Land-atmosphere interactions affect the monsoon system, but the role that specific land and water management practices play has remained unclear. A team of researchers at the Pacific Northwest National Laboratory (PNNL), Oak Ridge National Laboratory (ORNL), and Indian Institute of Technology (IIT) used a climate model to study how irrigation in South Asia affects the Indian Summer Monsoon. When realistic representation of unmanaged irrigation and paddy cultivation over north-northwest India was included in the simulation, the model showed an increase in the late-season terrestrial monsoon precipitation and an increase in extreme rainfall events over central India, which was consistent with observations. The findings stressed the need for an accurate representation of irrigation practices to improve the simulations of monsoon precipitation and its extremes over South Asia.
This study confirmed that excess irrigation over northern India causes a northwestward shift in monsoon rainfall and intensifies extreme precipitation over Central India. The study demonstrated that it is important to represent land management and irrigation practices accurately in earth system and weather models for improved predictions.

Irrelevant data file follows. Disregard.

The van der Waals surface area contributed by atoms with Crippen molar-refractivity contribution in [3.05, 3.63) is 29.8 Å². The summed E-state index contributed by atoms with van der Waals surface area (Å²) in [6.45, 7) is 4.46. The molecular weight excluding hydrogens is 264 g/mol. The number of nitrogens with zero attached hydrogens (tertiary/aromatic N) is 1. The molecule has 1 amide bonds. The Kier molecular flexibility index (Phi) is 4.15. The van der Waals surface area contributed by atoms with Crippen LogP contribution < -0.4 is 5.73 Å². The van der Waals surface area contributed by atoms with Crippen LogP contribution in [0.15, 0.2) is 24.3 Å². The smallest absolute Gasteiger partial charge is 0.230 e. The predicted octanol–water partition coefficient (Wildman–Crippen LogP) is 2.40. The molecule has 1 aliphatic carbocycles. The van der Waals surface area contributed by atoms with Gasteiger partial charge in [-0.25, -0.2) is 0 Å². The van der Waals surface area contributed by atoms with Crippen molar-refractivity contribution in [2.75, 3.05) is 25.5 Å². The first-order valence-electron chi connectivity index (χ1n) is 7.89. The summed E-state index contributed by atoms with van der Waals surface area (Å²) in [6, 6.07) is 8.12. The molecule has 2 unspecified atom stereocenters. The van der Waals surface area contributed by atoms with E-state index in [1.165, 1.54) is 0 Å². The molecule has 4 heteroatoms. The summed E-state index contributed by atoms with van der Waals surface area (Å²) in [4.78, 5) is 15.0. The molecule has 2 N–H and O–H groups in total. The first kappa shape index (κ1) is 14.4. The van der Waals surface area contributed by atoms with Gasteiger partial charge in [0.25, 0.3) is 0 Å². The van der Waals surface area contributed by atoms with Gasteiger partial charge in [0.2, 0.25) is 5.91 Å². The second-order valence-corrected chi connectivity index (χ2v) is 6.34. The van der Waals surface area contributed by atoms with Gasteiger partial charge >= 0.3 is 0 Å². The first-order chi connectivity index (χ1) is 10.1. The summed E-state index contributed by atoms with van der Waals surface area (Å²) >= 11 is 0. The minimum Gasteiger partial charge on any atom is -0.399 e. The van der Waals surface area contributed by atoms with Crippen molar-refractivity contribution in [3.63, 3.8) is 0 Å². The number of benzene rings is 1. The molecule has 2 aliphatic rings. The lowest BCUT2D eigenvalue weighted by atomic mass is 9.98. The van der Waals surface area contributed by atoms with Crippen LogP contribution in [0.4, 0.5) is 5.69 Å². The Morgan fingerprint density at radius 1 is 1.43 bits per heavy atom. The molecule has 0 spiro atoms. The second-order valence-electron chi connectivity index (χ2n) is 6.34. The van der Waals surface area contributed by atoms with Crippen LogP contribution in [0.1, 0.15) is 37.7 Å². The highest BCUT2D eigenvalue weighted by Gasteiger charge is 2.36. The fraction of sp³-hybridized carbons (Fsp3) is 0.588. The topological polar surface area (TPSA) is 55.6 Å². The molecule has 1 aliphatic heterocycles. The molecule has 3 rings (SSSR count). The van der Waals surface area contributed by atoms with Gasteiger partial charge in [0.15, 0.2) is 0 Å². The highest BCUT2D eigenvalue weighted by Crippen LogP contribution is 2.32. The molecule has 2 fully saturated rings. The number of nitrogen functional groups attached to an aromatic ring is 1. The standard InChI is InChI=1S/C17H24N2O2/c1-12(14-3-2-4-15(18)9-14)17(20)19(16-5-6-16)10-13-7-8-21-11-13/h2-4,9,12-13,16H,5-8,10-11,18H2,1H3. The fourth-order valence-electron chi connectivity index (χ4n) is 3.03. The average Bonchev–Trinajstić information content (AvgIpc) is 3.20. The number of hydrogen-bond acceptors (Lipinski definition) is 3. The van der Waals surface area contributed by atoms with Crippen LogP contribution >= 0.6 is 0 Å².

South Asia is one of the most heavily irrigated regions of the world, and a large proportion of the water for irrigation is extracted through groundwater pumping. The major summer crop of the region is paddy, which is cultivated in fields flooded with water. To understand the effects land and water management practices have on monsoon circulation and precipitation, researchers at PNNL, ORNL, and IIT implemented modules to represent irrigation, groundwater pumping and flooded paddy fields into the Community Land Model version 4 coupled to the Weather Research and Forecasting model (WRF-CLM4). They found that the excess irrigation over northern India shifted the September monsoon rainfall towards the northwestern part of the subcontinent, consistent with observations. This pattern of change was also visible in recorded rainfall over the region in the recent past. Another major impact they saw was on the intensity of extreme rainfall events over the central part of the country. Central India has witnessed an increase in extreme rainfall in recent decades and through this study, the researchers found that irrigation increases the rainfall intensity over Central India during these events. These findings indicate that it is important to represent irrigation practices more accurately in weather and climate models.
The released codes and scripts can be found here: https://github.com/IMMM-SFA/WRF_CLM4_Irrigation.